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Ordinal Regression
Ordinal regression is used with ordinal dependent (response) variables, where the independents may be categorical factors or continuous covariates. Ordinal regression models are sometimes called cumulative logit models. Ordinal regression typically uses the logit link function, though other link functions are available. Ordinal regression with a logit link is also called a proportional odds model, since the parameters (regression coefficients) of the independent variable are independent of the levels (categories) of the ordinal dependent variable, and because these coefficients may be converted to odds ratios, as in logistic regression. 

Ordinal regression requires assuming that the effect of the independents is the same for each level of the dependent. Thus if an independent is age, then the effect on the dependent for a 10 year increase in age should be the same whether the difference is between age 20 to age 30, or from age 50 to age 60. In practice, researchers often consider it sufficiently "the same" if the slopes do not cross. The "test of parallel lines assumption" tests this critical assumption, which should not be taken for granted. In SPSS, select Analyze, Regression, Ordinal. 

See also the separate Statistical Associates "blue book" volume on generalized linear models. Ordinal regression is a special case of generalized linear modeling (GZLM). Identical parameter and model fit estimates can be obtained using the GZLM procedure, but options vary somewhat between PLUM (the ordinal regression procedure discussed here, standing for "polytomous universal model") and GZLM. Other coverage of ordinal regression is found in the separate Statistical Associates "Blue Book" on "Probit Regression and Response Models," which covers ordinal signal-response models.

Table of Contents

Overview	5
Key Terms and Concepts	6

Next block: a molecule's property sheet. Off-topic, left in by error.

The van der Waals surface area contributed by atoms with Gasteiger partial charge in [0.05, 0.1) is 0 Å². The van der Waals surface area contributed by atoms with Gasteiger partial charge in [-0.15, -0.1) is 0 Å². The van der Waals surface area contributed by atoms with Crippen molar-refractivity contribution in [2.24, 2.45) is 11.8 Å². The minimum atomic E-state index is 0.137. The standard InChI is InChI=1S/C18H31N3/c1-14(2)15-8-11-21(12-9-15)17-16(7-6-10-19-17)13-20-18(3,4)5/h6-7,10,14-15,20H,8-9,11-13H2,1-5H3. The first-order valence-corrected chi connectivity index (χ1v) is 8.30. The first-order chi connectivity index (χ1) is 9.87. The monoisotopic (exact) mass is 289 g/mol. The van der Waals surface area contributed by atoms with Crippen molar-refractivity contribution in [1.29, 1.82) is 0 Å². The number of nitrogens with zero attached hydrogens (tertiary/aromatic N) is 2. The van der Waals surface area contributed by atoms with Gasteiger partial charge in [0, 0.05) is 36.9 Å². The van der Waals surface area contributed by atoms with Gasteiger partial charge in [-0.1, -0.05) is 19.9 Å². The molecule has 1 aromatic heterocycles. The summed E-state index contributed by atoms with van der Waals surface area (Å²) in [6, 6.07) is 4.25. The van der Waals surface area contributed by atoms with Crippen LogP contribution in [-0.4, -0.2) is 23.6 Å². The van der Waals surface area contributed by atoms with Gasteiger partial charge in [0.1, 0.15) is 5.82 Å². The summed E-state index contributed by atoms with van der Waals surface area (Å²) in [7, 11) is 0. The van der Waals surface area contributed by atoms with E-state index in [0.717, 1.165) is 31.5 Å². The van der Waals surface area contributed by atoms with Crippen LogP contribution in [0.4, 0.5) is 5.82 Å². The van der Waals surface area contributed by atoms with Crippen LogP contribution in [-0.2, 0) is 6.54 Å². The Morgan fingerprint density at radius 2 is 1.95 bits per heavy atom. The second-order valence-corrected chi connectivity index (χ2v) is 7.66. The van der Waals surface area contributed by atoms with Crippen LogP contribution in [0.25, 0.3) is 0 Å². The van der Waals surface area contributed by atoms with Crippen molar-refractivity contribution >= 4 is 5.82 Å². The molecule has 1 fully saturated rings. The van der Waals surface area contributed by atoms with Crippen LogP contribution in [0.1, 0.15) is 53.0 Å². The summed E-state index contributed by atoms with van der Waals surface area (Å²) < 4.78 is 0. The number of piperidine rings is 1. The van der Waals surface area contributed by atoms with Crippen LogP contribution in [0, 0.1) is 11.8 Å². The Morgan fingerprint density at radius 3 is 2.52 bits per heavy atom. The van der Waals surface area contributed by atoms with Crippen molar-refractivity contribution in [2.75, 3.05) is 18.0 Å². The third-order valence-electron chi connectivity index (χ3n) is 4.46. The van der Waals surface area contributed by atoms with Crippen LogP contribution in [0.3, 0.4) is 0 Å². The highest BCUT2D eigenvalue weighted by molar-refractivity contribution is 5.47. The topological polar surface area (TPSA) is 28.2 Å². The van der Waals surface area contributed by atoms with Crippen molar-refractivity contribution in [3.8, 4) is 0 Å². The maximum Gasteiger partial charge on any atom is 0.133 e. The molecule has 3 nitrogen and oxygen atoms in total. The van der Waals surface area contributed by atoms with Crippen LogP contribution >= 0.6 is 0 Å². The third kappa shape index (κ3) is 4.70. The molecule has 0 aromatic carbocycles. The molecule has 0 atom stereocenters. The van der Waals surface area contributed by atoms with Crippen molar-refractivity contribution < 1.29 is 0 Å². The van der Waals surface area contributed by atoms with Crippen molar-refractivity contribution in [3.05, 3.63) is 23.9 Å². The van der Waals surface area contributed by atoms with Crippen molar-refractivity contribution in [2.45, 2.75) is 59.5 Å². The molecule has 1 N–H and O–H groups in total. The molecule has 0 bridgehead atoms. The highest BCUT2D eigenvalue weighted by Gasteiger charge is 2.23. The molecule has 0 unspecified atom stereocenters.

Variables	6
The dependent variable	6
Factors	7
Covariates	8
Models	9
The location model	9
The default model	9
Interactions	10
Nested effects	10
Model Options	10
Statistics and saved variables for ordinal logistic regression	12
Output selections	12
SPSS Options	12
Example	13
The parallel lines test	14
Tests and effect size measures for model goodness of fit	15
Parameter estimates for the predictor variables and intercept	18
Odds ratios	20
Other output	24
Ordinal Regression for Signal-Response Models (Probit Link)	29
Overview	29
Assumptions	30
Parallel lines assumption	30
Adequate cell count	31
One ordinal dependent variable	33
Data level of predictor variables	33
Normal distribution of the dependent variable	33
Adequate sample size	33
No complete or quasi-complete separation	33
Frequently Asked Questions	34
Why not use multinomial logistic regression instead of ordinal (logit) regression?	34
Why not use ordinary least-squares regression instead of ordinal (logit) regression?	34
Why not use ANOVA instead of ordinal (logit) regression?	34
Why do SPSS and Stata parameter estimates differ, and what is "parameterization"?	35
Does the direction of coding of the ordinal dependent matter?	35
What is the SPSS syntax for ordinal regression models?	35
Bibliography	37